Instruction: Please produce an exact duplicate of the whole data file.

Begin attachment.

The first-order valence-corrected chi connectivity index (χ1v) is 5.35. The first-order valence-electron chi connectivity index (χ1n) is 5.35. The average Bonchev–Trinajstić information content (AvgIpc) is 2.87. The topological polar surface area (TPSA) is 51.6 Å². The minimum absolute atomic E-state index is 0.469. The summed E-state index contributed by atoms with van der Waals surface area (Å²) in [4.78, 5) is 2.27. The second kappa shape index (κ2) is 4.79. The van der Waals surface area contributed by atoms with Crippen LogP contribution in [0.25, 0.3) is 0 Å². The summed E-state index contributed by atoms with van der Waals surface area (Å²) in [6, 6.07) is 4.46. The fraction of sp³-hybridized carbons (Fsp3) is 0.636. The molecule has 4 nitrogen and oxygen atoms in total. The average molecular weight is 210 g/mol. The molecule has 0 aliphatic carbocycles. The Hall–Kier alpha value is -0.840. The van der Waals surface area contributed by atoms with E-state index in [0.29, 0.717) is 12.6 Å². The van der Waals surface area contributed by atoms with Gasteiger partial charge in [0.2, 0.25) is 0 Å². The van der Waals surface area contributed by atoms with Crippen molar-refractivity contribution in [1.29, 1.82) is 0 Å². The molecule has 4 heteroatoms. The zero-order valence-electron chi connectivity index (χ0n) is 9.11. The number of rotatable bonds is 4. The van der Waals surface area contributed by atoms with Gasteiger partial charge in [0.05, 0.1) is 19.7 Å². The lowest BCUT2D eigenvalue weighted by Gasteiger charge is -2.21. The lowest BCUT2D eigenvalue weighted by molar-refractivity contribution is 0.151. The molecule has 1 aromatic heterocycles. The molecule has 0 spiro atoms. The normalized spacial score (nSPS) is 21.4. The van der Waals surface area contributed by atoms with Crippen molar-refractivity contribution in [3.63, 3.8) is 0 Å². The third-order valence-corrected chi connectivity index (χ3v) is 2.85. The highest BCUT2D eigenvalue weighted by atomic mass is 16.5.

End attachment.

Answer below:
The first-order valence-corrected chi connectivity index (χ1v) is 5.35. The first-order valence-electron chi connectivity index (χ1n) is 5.35. The average Bonchev–Trinajstić information content (AvgIpc) is 2.87. The topological polar surface area (TPSA) is 51.6 Å². The minimum absolute atomic E-state index is 0.469. The summed E-state index contributed by atoms with van der Waals surface area (Å²) in [4.78, 5) is 2.27. The second kappa shape index (κ2) is 4.79. The van der Waals surface area contributed by atoms with Crippen LogP contribution in [0.25, 0.3) is 0 Å². The summed E-state index contributed by atoms with van der Waals surface area (Å²) in [6, 6.07) is 4.46. The fraction of sp³-hybridized carbons (Fsp3) is 0.636. The molecule has 4 nitrogen and oxygen atoms in total. The average molecular weight is 210 g/mol. The molecule has 0 aliphatic carbocycles. The Hall–Kier alpha value is -0.840. The van der Waals surface area contributed by atoms with E-state index in [0.29, 0.717) is 12.6 Å². The van der Waals surface area contributed by atoms with Gasteiger partial charge in [0.2, 0.25) is 0 Å². The van der Waals surface area contributed by atoms with Crippen molar-refractivity contribution in [1.29, 1.82) is 0 Å². The molecule has 4 heteroatoms. The zero-order valence-electron chi connectivity index (χ0n) is 9.11. The number of rotatable bonds is 4. The van der Waals surface area contributed by atoms with Gasteiger partial charge in [0.05, 0.1) is 19.7 Å². The lowest BCUT2D eigenvalue weighted by Gasteiger charge is -2.21. The lowest BCUT2D eigenvalue weighted by molar-refractivity contribution is 0.151. The molecule has 1 aromatic heterocycles. The molecule has 0 spiro atoms. The normalized spacial score (nSPS) is 21.4. The van der Waals surface area contributed by atoms with Crippen molar-refractivity contribution in [3.63, 3.8) is 0 Å². The third-order valence-corrected chi connectivity index (χ3v) is 2.85. The highest BCUT2D eigenvalue weighted by atomic mass is 16.5.